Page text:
Kamishibai is a traditional form of Japanese street theatre in the form of picture card storytelling. Unlike children’s storybooks, the text for Kamishibai is written on the reverse of cards so that the story can be easily read while pictures are shown to the students.
DownloadReady Steady NihonGO!
Ready Steady NihonGO! is an interactive primary language project. Working together, the Japan Society and the Japan Foundation London Language Centre (JFLLC) have produced a unique scheme of work for teaching Japanese at KS2 level.
DownloadHina-matsuri - The Doll's Festival (March)
Hina-matsuri is a festival to celebrate the health and happiness of girls and is celebrated every March. It is common to see public displays of ornamental dolls dressed in Heian-era fashions.
DownloadNew Year’s Celebrations (January)
New Year is the most important holiday in the Japanese calendar and celebrations are very different to those in the UK. This lesson will introduce your students to the New Year celebrations in Japan and the associated foods, decorations, and customs.
DownloadChildren’s Day (May)
The Children’s Festival is celebrated on May 5th. On this day, families pray for the health and happiness of their children. It is called kodomo no hi in Japanese.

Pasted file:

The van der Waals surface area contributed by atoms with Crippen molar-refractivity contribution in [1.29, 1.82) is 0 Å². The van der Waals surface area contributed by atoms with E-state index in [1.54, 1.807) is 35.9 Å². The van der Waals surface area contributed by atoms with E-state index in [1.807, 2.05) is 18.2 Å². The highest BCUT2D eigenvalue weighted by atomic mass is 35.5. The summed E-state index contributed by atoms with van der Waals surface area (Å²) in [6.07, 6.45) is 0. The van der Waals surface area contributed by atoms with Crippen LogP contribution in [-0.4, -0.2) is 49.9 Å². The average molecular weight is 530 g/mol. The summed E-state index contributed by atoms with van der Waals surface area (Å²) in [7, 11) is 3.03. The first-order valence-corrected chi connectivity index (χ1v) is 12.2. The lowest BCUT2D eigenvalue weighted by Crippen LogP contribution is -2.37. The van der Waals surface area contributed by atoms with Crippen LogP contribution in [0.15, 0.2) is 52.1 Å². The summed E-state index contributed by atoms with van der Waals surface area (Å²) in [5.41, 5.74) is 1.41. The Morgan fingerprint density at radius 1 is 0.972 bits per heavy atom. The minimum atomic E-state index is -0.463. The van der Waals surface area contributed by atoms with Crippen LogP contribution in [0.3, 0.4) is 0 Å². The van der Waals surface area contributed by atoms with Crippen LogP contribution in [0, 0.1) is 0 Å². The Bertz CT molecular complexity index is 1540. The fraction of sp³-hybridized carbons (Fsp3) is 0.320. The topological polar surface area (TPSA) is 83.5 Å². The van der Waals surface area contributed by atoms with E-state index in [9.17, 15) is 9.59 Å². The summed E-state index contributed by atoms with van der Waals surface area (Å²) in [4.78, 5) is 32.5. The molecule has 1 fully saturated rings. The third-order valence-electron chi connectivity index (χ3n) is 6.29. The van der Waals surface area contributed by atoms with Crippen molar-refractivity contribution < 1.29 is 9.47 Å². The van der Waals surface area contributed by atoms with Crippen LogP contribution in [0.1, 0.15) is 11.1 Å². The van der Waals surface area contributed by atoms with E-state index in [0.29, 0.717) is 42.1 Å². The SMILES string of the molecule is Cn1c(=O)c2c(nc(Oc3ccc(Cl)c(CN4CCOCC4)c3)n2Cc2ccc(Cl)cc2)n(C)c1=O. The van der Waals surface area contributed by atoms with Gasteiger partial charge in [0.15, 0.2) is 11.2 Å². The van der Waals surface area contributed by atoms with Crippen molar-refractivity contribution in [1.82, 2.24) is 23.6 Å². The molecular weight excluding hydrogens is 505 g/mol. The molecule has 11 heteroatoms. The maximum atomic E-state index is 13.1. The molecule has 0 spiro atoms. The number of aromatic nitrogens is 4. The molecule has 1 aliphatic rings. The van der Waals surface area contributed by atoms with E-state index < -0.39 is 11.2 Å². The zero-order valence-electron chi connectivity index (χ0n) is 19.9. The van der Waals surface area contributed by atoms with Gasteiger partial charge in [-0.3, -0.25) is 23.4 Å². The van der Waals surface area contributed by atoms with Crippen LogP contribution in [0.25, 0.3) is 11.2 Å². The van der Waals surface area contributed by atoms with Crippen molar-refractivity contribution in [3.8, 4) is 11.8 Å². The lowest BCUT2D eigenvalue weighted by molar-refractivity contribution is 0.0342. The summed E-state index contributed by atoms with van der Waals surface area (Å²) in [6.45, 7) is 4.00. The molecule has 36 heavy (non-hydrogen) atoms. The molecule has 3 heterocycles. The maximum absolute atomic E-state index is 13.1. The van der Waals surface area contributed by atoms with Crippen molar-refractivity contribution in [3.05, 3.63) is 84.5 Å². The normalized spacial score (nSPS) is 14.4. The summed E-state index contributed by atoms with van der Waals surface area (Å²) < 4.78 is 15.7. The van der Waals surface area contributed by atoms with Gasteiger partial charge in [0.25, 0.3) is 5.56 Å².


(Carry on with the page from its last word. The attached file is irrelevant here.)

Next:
DownloadSetsubun - Marking the Arrival of Spring (February)
The Setsubun festival marks the end of winter and the beginning of spring and is celebrated annually in Japan between 2 - 4 February depending on the year. This lesson gives students the chance to learn how children in Japan celebrate the arrival of spring.
LoanFirst Steps Poster Packs
Each pack contains brightly coloured A1 posters and other linked resources which together form a comprehensive unit of study on Japan for the foundation stage.
Kamishibai is a traditional storytelling technique popularised by travelling performers who visited rural communities to tell stories using picture boards slotted into a theatre-style wooden frame.